China launches military spy satellite

A Long March 4C rocket lifts off with the Yaogan 34-02 satellite. Credit: CASC

China launched a classified military remote sensing satellite March 17 on a Long March 4C rocket. The three-stage rocket placed the Yaogan 34-02 satellite into an orbit at an altitude of 680 miles (1,100 kilometers).

The Long March 4C lifted off from the Jiuquan space center in the Gobi Desert of northwestern China at 0709 GMT (3:09 a.m. EDT) on March 17. The launch occurred at 3:09 p.m. Beijing time, according to the China Aerospace Science and Technology Corp., the country’s largest state-owned space industry contractor.

The liquid-fueled rocket placed the Yaogan 34-02 satellite into an orbit 680 miles above Earth, with an inclination of 63.4 degrees to the equator, according to publicly-available U.S. military tracking data.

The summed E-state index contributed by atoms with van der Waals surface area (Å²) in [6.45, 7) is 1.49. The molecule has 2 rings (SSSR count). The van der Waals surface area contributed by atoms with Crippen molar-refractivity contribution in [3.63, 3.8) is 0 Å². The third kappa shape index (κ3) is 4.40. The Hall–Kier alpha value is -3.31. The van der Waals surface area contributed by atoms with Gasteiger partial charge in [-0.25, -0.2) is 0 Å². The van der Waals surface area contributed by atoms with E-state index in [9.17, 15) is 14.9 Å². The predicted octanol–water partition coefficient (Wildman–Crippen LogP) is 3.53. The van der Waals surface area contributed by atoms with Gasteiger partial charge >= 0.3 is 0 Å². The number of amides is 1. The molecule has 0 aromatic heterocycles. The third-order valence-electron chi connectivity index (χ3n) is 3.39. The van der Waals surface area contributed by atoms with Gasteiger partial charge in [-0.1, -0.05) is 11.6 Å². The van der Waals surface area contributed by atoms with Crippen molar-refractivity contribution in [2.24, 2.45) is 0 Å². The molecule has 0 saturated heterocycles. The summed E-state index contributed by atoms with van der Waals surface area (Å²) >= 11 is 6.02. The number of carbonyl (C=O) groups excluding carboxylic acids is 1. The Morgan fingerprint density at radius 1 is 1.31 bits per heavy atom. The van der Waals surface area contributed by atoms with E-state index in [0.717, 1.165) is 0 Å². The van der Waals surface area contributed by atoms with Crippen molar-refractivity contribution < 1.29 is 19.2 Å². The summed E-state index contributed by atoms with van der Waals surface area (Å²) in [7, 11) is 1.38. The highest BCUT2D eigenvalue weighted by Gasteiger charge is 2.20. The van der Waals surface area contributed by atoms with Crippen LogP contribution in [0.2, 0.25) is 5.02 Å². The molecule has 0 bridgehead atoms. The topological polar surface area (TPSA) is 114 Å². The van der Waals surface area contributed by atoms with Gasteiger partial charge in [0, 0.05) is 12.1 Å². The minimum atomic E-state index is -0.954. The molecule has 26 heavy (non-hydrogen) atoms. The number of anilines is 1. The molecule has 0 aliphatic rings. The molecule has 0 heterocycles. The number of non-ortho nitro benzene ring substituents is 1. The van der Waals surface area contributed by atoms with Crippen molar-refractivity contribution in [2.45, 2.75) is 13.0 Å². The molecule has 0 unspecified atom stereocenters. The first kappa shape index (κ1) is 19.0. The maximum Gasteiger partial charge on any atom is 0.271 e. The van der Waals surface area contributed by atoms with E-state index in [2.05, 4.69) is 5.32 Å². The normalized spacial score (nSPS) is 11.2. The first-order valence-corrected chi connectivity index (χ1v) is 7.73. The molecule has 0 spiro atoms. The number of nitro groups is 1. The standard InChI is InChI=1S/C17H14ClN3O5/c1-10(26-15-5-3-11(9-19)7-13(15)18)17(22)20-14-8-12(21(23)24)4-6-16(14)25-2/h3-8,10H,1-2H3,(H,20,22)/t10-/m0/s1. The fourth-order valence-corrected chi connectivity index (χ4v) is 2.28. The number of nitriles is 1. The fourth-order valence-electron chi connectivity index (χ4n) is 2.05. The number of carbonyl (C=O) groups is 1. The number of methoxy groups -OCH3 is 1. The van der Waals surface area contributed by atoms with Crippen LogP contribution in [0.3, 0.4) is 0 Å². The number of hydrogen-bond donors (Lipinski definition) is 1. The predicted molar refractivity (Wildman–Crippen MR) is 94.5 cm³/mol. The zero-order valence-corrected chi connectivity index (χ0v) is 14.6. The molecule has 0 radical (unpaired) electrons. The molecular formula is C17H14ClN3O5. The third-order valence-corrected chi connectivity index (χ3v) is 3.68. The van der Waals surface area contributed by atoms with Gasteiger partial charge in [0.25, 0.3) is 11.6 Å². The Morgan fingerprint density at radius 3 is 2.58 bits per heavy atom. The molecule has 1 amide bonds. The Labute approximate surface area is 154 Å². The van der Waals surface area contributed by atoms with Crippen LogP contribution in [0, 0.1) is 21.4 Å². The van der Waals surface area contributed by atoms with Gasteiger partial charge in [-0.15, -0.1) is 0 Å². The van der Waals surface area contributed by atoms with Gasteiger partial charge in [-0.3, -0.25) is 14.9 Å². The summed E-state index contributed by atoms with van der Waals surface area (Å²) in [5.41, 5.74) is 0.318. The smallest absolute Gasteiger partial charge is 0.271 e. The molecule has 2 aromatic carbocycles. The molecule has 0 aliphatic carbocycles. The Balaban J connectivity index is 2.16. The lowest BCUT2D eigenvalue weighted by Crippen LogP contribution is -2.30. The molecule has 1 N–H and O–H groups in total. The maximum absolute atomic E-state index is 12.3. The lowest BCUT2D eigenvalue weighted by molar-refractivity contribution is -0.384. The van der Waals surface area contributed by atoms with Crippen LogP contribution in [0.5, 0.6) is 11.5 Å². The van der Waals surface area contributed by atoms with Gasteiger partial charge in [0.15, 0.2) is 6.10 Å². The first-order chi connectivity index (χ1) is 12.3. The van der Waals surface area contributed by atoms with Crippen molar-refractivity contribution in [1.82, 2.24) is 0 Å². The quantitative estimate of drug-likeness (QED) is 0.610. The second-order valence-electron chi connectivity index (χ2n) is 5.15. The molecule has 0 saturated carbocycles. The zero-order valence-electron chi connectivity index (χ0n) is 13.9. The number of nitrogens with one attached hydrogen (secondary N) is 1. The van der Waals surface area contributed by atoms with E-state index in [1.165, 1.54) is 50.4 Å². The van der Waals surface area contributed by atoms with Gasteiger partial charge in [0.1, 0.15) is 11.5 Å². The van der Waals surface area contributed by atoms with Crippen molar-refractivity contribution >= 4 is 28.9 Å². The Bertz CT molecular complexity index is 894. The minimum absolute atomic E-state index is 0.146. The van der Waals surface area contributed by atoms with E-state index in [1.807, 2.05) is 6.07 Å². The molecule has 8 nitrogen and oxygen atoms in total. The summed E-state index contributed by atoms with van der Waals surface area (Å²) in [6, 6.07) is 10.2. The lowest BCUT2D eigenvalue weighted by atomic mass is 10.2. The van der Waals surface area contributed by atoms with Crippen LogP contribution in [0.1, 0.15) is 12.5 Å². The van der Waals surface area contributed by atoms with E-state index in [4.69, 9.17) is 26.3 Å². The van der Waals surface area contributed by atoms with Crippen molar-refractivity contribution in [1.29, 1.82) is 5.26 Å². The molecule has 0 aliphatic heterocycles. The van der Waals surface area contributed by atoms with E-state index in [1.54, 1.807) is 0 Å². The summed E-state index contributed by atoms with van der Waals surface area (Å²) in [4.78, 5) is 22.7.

CASC said the new satellite will operate in a network with the Yaogan 34-01 remote sensing satellite launched last year. China’s state media said the satellite “will be used for the survey of land resources, urban planning, crop yield estimation, and disaster prevention and reduction.”

Yaogan 34-02 will also be able to rapidly revisit regions on Earth, providing regularly-updated imagery of the same location.

China uses the Yaogan name as a cover for military spy satellites. Chinese officials didn’t mention any military use for the Yaogan 34-02 satellite., but CASC last year said Yaogan 34-01 will support “national defense” efforts.

The launch March 17 marked the 27th mission worldwide this year to successfully reach orbit, and the sixth Chinese space launch since Jan. 1.

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